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The Lime Kiln

by Theresa König last modified 2007-11-08 11:21

This lime kiln comes from a time when lime was burned in a stone kiln under conditions we just can’t imagine today.  The legend pertaining to this kiln doesn’t come directly from the Montafon but it is very gruesome and is meant to warn people about the consequences of having an affair.

The Walk to the Lime Kiln

Death robbed the farmer Weiden of his beloved wife and their only child of its mother.  After the year of mourning was over, the farmer started looking around for a new wife and soon a pretty, new farmer’s wife had free reign over the Weiden farm.  She took loving care of her step child, Loisele and when she had a son of her own, no-one could say that she treated her child better than her step child.  And so the years passed happily by.
One day the man who ran the lime kiln died and his son, who had just been discharged from the army, took over the business.  When farmer Weiden’s wife saw the jaunty and strikingly handsome young man, she fell head over heels in love with him.  She started to neglect her husband and was mean to her step son even though he was a very well behaved and pious child.  It went so far that she couldn’t control herself anymore and she starting visiting the young man whenever her husband was away from home.  The farmer started to get suspicious and one day he asked his son, Loisl, where his mother went while he was gone.  “To the lime kiln,” said the little boy “and Joegele and I stay here and play.”  The farmer confronted his wife but she denied everything, and in the end she was able to reassure her husband that she wasn’t being unfaithful.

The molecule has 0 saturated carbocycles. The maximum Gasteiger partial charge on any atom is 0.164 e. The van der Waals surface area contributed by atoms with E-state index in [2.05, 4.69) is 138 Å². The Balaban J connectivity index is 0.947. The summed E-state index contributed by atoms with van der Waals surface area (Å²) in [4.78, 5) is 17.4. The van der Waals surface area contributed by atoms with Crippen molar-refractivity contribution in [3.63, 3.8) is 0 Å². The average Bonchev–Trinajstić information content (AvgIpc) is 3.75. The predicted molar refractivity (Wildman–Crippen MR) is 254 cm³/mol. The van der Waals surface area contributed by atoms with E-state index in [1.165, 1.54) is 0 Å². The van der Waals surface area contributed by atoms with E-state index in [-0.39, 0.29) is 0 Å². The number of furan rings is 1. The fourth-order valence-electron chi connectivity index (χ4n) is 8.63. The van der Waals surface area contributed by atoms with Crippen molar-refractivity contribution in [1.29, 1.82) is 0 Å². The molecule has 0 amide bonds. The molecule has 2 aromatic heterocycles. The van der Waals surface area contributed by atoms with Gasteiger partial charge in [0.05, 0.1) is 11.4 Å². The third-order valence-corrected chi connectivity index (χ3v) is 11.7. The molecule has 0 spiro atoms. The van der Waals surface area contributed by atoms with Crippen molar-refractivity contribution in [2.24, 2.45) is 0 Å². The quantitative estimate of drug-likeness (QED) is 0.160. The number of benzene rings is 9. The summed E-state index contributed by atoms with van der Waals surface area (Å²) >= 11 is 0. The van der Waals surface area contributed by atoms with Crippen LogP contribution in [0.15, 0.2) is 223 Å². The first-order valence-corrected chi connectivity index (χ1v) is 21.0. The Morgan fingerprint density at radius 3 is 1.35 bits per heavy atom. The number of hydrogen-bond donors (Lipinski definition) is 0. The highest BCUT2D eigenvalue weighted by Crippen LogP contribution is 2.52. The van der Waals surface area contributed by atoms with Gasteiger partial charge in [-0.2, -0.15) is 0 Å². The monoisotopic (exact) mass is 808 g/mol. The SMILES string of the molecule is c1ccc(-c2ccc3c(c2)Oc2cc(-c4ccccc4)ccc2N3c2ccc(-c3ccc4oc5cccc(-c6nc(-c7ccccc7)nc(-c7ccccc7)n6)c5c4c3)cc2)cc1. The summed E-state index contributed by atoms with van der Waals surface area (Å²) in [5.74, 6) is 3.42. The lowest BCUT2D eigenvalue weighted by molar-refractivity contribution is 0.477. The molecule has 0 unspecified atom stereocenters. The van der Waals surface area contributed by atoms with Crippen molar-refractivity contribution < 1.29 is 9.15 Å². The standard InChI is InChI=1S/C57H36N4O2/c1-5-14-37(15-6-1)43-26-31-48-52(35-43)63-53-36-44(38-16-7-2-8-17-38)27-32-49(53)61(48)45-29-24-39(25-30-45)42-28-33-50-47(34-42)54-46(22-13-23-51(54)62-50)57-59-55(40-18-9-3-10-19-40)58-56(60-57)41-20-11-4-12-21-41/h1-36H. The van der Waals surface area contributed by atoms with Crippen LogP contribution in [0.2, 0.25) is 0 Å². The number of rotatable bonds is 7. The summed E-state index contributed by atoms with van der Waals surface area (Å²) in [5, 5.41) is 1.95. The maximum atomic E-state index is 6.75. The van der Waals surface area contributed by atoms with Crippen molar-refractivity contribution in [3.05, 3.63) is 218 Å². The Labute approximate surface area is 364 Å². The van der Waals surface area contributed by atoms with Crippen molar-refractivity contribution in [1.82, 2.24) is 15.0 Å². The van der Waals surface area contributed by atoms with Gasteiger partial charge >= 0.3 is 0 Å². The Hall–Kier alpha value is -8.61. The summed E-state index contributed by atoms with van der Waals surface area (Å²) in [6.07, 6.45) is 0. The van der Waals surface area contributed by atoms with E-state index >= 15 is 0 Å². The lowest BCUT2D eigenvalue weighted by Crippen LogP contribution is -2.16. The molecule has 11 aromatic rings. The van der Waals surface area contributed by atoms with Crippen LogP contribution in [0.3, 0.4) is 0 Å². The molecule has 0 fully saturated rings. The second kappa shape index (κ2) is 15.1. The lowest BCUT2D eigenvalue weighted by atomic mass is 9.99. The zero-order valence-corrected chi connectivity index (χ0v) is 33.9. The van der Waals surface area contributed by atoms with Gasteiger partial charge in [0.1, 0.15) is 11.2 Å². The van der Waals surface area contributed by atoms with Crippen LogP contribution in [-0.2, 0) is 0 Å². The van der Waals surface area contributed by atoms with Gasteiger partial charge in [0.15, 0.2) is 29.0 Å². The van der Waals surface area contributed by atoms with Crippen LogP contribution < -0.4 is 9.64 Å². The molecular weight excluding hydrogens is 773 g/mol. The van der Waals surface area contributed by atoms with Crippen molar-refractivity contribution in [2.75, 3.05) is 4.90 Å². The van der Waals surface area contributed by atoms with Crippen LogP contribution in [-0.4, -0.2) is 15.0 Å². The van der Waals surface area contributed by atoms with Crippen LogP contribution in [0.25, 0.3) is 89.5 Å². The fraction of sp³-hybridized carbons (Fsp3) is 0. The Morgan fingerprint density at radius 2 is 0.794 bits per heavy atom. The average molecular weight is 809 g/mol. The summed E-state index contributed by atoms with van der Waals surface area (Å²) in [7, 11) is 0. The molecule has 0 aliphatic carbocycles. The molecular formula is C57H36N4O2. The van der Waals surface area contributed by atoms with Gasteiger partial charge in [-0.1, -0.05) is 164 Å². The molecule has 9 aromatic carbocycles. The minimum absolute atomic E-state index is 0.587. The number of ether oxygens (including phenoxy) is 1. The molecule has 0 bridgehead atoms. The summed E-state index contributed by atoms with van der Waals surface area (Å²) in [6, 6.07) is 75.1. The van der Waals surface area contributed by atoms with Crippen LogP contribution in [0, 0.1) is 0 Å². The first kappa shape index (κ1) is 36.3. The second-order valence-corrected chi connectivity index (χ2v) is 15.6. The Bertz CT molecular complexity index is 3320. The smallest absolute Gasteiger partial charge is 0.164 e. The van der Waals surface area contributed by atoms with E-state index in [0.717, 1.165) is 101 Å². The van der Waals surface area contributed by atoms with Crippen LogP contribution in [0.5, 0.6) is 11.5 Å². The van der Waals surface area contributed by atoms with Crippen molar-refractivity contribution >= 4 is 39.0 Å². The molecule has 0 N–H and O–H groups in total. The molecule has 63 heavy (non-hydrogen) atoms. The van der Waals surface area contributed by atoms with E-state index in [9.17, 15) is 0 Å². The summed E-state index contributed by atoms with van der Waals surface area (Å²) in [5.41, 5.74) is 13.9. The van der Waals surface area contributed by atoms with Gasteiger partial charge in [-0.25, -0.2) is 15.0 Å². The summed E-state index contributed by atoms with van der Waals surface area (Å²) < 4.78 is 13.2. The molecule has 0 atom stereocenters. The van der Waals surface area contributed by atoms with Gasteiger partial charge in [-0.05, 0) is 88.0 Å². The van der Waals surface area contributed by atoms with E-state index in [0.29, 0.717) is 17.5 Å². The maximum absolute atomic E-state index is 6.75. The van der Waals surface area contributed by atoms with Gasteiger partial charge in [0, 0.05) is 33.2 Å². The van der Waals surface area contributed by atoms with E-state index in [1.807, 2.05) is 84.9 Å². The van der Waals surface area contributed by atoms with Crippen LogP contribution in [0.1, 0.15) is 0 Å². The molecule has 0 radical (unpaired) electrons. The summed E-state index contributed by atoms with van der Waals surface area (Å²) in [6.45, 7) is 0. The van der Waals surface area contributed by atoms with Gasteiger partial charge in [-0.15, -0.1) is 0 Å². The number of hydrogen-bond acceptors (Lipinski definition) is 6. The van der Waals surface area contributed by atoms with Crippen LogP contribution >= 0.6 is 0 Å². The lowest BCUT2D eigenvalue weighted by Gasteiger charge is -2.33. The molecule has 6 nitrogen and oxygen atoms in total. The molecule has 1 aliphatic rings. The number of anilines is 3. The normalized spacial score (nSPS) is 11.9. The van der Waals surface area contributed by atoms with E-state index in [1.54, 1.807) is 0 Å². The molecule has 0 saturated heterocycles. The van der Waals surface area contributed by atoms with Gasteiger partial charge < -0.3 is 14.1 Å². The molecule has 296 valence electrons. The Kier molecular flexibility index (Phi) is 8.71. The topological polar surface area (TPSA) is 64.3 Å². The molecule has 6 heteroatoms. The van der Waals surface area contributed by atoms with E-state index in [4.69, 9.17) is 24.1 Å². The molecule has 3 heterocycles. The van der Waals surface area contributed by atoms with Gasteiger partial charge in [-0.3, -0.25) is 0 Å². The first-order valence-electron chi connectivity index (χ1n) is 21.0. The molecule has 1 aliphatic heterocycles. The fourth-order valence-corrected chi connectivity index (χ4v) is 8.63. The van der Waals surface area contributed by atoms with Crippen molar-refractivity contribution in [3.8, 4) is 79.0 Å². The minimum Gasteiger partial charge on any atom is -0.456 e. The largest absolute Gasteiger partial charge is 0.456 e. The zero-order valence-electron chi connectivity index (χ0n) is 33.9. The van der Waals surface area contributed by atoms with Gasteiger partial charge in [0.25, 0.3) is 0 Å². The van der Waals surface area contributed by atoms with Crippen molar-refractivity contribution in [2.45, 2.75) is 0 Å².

The next time she saw him, the farmer’s wife told her lover that Loisl had told his father what was going on and that she couldn’t come to see him again until the boy was out of the house.  “You have to help me get rid of him,” she said.  The young man was appalled but in the end, agreed to do what she said because he didn’t think he could live without the visits from the pretty farmer’s wife anymore.
„Send Loisl to me tomorrow!  When he gets here I’ll throw him into the kiln,” he said.  The next day, while the farmer was out working in the fields, the blinded woman really sent her step son up to the lime kiln.  When he got to the Muttergottes Chapel, where he often went to pray, he knelt down in front of the picture of the Virgin Mary and prayed from his childlike pious heart.  Then he picked two handfuls of the prettiest flowers he could find and placed them at the feet of the Virgin Mary.  In the meantime, the young Joegele, decided to follow Loisl up to the lime kiln and he got there first.  When Loisl finally got there nobody was around so he went back home.  When the farmer’s wife saw her step son coming down the path she fainted dead away.  Her lover, who didn’t know the boys, had thrown her own son into the lime kiln. 


P13-1_The Walk to the Lime Kiln.mp3

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